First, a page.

public interface IUserRepository extends JpaRepository<UserModel, UUID>{
  UserModel findByUsername(String username);
}

This will handle all the CRUD operations for Todo entities and we are also adding a new function from the defaults ones findByIdUser

After, we can create the Task Model (TaskModel.java):

package br.com.abilioazevedo.todolist.task;

import java.time.LocalDateTime;
import java.util.UUID;

import org.hibernate.annotations.CreationTimestamp;

import jakarta.persistence.Column;
import jakarta.persistence.Entity;
import jakarta.persistence.GeneratedValue;
import jakarta.persistence.Id;
import lombok.Data;

@Data
@Entity(name = "tb_tasks")
public class TaskModel {

  @Id
  @GeneratedValue(generator = "UUID")
  private UUID id;

  @Column(length = 50)
  private String title;
  private String description;

  private UUID idUser;
  private LocalDateTime startAt;
  private LocalDateTime endAt;
  private String priority;
  private Boolean done;

  @CreationTimestamp
  private LocalDateTime createAt;

  public void setTitle(String title) throws Exception {
    if (title.length() > 50) {
      throw new Exception("O campo title deve conter no máximo 50 caracteres");
    }

    this.title = title;
  }
}

This is a JPA entity that will be persisted in the database. It has an auto-generated id, a title, description, the user id, when the task starts and ends, the priority and a flag to indicate completion.

Finally, we create the controller that will handle all the CRUD operations for Task entities (TaskController.java):

package br.com.abilioazevedo.todolist.task;

import java.time.LocalDateTime;
import java.util.UUID;

import org.springframework.beans.factory.annotation.Autowired;
import org.springframework.http.HttpStatus;
import org.springframework.http.ResponseEntity;
import org.springframework.web.bind.annotation.GetMapping;
import org.springframework.web.bind.annotation.PathVariable;
import org.springframework.web.bind.annotation.PostMapping;
import org.springframework.web.bind.annotation.PutMapping;
import org.springframework.web.bind.annotation.RequestBody;
import org.springframework.web.bind.annotation.RequestMapping;
import org.springframework.web.bind.annotation.RestController;

import br.com.abilioazevedo.todolist.utils.Utils;
import io.swagger.v3.oas.annotations.security.SecurityRequirement;
import jakarta.servlet.http.HttpServletRequest;

@RestController
@RequestMapping("/task")
@SecurityRequirement(name = "basicAuth")
public class TaskController {

  @Autowired
  private ITaskRepository taskRepository;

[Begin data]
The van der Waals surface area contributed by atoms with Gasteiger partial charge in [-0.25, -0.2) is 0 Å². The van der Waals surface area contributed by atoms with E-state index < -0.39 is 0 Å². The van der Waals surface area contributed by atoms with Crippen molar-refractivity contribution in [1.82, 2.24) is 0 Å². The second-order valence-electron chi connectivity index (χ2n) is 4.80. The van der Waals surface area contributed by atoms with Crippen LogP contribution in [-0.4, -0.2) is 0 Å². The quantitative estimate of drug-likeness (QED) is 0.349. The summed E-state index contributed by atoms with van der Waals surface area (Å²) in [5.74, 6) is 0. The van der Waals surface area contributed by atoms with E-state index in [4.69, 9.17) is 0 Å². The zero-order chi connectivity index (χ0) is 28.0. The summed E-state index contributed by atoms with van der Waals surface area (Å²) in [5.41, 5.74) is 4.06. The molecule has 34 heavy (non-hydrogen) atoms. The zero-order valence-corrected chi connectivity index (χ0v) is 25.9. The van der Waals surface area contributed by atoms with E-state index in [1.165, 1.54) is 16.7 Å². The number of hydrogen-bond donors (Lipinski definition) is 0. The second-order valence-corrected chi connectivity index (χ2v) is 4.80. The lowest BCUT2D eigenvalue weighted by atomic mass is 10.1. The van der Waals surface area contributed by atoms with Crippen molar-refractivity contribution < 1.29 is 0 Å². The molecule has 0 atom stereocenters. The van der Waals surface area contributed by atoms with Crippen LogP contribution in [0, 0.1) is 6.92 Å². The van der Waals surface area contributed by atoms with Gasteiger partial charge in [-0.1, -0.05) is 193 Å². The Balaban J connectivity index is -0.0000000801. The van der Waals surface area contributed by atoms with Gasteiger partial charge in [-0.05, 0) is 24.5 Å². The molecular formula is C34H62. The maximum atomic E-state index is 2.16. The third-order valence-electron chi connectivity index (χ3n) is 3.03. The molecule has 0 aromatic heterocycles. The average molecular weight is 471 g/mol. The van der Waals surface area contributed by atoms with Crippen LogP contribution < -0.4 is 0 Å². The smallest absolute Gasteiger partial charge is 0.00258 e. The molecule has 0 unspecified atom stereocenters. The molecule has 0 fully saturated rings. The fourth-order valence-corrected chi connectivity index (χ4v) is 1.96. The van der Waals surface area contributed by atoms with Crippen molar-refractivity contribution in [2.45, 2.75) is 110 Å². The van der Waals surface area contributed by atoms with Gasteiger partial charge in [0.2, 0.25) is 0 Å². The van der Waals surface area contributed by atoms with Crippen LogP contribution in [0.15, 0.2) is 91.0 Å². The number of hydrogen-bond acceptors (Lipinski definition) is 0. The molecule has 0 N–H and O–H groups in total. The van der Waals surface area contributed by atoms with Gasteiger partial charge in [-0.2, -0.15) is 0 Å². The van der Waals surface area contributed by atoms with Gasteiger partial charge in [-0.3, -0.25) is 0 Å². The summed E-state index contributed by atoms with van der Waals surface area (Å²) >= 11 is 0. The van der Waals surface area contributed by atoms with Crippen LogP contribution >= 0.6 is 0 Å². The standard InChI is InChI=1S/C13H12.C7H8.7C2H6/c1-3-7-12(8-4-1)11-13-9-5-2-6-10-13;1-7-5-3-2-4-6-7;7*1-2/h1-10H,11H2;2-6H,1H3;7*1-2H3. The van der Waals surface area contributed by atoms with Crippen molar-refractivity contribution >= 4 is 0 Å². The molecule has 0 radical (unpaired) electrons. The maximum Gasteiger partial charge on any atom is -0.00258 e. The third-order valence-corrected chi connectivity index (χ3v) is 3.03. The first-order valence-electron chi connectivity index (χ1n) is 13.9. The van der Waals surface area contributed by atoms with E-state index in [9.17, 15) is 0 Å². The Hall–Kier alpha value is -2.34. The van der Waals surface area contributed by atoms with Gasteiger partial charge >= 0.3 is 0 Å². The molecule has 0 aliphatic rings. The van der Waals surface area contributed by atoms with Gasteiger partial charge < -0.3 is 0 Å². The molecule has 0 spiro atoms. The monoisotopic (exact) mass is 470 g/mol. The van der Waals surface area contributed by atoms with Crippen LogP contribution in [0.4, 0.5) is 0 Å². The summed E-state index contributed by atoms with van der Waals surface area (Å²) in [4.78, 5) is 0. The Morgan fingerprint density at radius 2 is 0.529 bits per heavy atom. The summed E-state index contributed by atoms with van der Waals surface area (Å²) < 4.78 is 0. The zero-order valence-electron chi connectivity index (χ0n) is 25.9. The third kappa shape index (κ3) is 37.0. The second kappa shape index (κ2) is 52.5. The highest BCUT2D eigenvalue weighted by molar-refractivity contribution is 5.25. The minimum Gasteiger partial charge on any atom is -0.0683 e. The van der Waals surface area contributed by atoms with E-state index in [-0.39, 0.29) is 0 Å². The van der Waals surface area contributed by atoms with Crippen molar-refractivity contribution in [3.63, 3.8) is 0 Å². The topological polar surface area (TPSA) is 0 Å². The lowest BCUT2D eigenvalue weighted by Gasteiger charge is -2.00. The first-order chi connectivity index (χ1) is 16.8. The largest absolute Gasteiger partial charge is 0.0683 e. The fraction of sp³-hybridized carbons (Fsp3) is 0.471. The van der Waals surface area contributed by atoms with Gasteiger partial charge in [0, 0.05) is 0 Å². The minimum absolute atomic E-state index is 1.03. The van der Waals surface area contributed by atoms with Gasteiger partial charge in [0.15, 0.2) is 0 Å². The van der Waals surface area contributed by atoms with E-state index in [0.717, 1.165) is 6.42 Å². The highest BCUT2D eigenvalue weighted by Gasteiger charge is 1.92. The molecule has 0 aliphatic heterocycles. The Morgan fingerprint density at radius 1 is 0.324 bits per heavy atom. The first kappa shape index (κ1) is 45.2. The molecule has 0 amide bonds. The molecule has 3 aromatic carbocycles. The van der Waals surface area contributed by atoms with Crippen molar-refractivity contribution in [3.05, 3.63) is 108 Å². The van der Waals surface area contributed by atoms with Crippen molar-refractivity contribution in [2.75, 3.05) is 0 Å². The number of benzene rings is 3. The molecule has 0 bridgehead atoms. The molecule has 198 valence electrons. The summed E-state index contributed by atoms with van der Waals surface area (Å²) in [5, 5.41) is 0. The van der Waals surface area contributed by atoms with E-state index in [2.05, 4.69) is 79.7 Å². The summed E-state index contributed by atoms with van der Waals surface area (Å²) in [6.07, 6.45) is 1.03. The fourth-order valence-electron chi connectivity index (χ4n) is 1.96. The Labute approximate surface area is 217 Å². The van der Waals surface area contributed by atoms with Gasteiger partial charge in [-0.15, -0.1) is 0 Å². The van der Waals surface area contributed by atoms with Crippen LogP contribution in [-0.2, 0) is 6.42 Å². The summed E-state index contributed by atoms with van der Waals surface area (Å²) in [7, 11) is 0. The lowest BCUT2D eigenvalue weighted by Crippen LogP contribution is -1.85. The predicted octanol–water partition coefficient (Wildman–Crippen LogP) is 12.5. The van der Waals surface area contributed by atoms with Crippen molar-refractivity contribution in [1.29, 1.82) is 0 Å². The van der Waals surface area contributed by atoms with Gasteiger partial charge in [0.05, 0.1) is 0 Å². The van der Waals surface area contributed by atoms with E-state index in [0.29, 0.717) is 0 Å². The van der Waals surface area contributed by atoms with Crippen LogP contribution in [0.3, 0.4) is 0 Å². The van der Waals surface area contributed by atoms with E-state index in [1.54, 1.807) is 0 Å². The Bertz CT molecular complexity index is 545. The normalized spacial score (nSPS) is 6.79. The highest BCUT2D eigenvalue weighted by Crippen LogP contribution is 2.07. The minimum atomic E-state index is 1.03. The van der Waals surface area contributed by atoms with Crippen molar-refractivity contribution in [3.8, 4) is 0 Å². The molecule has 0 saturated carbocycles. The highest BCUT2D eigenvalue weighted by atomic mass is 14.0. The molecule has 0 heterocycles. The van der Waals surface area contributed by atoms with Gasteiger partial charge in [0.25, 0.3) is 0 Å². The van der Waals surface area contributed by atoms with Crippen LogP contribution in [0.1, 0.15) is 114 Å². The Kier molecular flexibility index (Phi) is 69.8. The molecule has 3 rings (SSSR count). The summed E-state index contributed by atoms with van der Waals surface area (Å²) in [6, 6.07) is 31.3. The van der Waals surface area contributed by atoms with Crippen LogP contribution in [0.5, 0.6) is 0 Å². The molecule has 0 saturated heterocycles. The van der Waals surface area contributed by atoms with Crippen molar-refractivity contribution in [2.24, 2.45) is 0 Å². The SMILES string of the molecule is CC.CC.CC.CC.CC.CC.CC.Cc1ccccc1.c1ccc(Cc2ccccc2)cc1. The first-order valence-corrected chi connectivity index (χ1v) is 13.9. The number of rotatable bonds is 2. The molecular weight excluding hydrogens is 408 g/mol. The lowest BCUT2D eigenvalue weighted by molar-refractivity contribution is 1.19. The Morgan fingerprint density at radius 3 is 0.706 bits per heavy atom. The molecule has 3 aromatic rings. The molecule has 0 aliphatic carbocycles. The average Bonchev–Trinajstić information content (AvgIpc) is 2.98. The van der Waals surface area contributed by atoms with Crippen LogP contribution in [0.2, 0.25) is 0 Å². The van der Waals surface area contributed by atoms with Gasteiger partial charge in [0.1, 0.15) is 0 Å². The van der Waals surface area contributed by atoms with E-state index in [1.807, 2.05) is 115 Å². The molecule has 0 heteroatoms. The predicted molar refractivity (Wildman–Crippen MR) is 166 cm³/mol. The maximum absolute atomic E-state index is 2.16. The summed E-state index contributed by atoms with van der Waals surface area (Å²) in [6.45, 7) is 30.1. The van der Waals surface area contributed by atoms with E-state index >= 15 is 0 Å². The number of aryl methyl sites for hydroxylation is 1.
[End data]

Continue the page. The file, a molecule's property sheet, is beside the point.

@PostMapping()
  public ResponseEntity create(@RequestBody TaskModel taskModel, HttpServletRequest request) {
    var idUser = request.getAttribute("userId");
    taskModel.setIdUser((UUID) idUser);

    var currentDate = LocalDateTime.now();
    if(currentDate.isAfter(taskModel.getStartAt())){
      return ResponseEntity.status(HttpStatus.BAD_REQUEST).body("Data de início não pode ser menor que a data atual");
    }

    if(taskModel.getEndAt().isBefore(taskModel.getStartAt())){
      return ResponseEntity.status(HttpStatus.BAD_REQUEST).body("Data de fim não pode ser menor que a data de início");
    }

    var taskCreated = this.taskRepository.save(taskModel);
    return ResponseEntity.status(HttpStatus.CREATED).body(taskCreated);
  }

  @GetMapping()
  public ResponseEntity findAll(HttpServletRequest request) {
    var idUser = request.getAttribute("userId");
    var tasks = this.taskRepository.findByIdUser((UUID) idUser);
    return ResponseEntity.ok(tasks);
  }

  @PutMapping("/{id}")
  public ResponseEntity update(@RequestBody TaskModel taskModel, @PathVariable UUID id, HttpServletRequest request) {
    var task = this.taskRepository.findById(id).orElse(null);

    if (task == null) {
      return ResponseEntity.status(HttpStatus.BAD_REQUEST).body("Tarefa não encontrada");
    }

    var idUser = request.getAttribute("userId");

    if (!task.getIdUser().equals(idUser)) {
      return ResponseEntity.status(HttpStatus.BAD_REQUEST).body("Usuário não tem permissão para alterar essa tarefa");
    }

    Utils.copyNonNullProperties(taskModel, task);
    var taskUpdated = this.taskRepository.save(task);
    return ResponseEntity.ok().body(taskUpdated);
  }
}

This will expose the endpoints to create, read, update and delete tasks.

NOTE: You can see we are using the following function Utils.copyNonNullProperties, it serves to combine the non-null properties of the two objects, its code is in the final repository here.

Setting up Spring Data JPA

Next, we need to configure Spring Data JPA to connect to our database.

Open src/main/resources/application.properties and add the following:

spring.datasource.url=jdbc:h2:mem:todolist
spring.datasource.driverClassName=org.h2.Driver
spring.datasource.username=admin
spring.datasource.password=admin
spring.jpa.database-platform=org.hibernate.dialect.H2Dialect
spring.h2.console.enabled=true

This configures an in-memory H2 database that will be automatically populated from our entities.

DB CONSOLE

You can access the H2 console: localhost:8080/h2-console H2 console credentials

H2 Console

Testing the API

Our basic API is now ready! Let's test it out.

Start the application by running this command:

mvn spring-boot:run

Then you can send requests to: POST /api/v1/todos - Create a new todo GET /api/v1/todos - Get all todos PUT /api/v1/todos/{id} - Update a todo DELETE /api/v1/todos/{id} - Delete a todo

You can use Postman or CURL to test these endpoints. Or using swagger by accessing: http://localhost:8080/swagger-ui/index.html Todo Swagger

NOTE: You can see the swagger configuration in the final project repository here.

Deploy it

You can use https://render.com/ to deploy your application, you just need to connect your repository and deploy it using Docker.

You can test it here

Summary

In this post, we built a simple TODO list app in Java using Spring Boot, Spring Data JPA, and H2. The key steps were:

  • Setting up the project with Spring Initializr
  • Creating a Todo JPA entity
  • Configuring Spring Data JPA
  • Building a REST controller
  • Testing the CRUD API endpoints The full code is available on GitHub.

This is just a basic example, but you can extend it by adding more models, business logic, and other features. Spring Boot and Spring Data make it easy to focus on the application logic rather than infrastructure concerns.

2023- Java Rocketseat